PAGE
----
As the spiritual leader of a congregation, a pastor’s job is quite different. And my greatest mistake as a pastor was to set aside my true work to become the CEO of a nonprofit corporation called the local church.

Here’s how it happened.

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Pastors have a lot on their minds each week. They have a huge task, and there’s much to remember. Heading toward Sunday, a minister may be preoccupied with dozens, even hundreds of concerns.

They think about:

The shreds of biblical language they learned in seminary.
The number of dollars they’re behind on budget for the year.
The number of volunteers needed to make Sunday happen.
The calls they need to return.

But there’s one all pastors forget eventually. And when we do, it tanks our effectiveness harder and faster than missing budget or blowing a board meeting.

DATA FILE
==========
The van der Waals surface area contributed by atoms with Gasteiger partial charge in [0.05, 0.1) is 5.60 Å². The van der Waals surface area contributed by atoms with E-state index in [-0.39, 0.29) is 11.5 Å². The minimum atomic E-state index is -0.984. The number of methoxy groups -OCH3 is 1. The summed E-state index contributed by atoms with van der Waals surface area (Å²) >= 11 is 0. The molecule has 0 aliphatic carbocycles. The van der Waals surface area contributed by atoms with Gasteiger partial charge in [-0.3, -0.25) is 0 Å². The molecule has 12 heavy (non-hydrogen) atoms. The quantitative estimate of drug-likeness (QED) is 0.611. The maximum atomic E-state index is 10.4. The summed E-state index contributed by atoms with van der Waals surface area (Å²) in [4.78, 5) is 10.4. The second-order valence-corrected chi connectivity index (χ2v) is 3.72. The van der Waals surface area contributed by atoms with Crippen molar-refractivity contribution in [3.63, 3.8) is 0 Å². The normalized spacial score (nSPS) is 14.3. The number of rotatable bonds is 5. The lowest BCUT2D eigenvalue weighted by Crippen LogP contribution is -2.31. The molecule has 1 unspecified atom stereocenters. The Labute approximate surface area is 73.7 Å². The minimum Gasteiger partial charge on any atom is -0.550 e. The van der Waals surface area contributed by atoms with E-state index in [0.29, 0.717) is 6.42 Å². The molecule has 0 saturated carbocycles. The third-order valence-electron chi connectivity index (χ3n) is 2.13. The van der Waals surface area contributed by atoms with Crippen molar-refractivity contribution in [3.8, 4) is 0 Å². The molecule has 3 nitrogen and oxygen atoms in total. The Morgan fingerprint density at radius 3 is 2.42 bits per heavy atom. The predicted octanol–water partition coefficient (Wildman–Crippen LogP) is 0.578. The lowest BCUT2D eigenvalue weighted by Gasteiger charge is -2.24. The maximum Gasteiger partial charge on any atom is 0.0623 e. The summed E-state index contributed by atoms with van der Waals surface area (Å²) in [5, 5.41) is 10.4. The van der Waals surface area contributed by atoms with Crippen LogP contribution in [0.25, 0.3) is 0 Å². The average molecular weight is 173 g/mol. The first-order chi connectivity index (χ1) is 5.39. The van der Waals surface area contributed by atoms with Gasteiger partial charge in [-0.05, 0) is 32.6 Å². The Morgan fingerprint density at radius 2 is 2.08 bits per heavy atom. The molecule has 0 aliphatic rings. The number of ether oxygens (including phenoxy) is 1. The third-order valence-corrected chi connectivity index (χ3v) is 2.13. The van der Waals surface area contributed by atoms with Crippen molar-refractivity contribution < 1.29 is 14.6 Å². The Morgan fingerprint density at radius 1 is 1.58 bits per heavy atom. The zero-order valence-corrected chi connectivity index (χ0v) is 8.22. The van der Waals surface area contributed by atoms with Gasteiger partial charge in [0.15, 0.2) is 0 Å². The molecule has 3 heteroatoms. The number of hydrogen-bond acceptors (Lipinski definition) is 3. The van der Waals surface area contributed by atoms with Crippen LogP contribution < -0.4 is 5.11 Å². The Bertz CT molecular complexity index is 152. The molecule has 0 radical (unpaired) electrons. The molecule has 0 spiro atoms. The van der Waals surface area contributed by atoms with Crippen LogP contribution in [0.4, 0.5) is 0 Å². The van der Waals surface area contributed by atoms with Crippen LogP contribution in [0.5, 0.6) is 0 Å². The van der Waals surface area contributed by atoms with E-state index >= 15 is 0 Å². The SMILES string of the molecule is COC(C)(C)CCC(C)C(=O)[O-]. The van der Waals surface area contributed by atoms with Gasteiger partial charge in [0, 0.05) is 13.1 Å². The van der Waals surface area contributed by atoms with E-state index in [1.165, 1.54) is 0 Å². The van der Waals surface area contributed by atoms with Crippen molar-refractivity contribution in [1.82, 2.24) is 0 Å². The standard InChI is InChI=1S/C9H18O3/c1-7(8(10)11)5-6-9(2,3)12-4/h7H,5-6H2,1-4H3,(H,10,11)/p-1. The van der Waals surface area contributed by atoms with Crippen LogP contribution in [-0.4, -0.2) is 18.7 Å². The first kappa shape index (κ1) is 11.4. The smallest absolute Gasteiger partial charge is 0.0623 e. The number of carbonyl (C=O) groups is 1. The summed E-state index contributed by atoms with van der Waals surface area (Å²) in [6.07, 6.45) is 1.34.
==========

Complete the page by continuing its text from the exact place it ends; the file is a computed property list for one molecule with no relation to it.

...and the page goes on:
I know this because I’ve done it myself.

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Fewer people are attending church these days, and the reason is not what you think.

The Pew Research Center dropped a bombshell yesterday. The center for the study of religion in American life released a new study based on a survey of 35,000 Americans, which finds that Christians have declined sharply as a share of the population while the number of religiously unaffiliated and other faiths have continued to grow.

Though some see good news in the study for Evangelicalism, I strongly disagree. Though historically evangelical denominations may have gained about 2 million members, that gain was purely from “religious switching.” Evangelicals as a percentage of the US population declined by about 1 percent. There is no positive spin on the decline of Christianity in America.

Detail of the church seats with Bibles

The Pew research mirrors other data on the decline of church attendance, so it’s not really news. Still, it begs the question: Why don’t people go to church?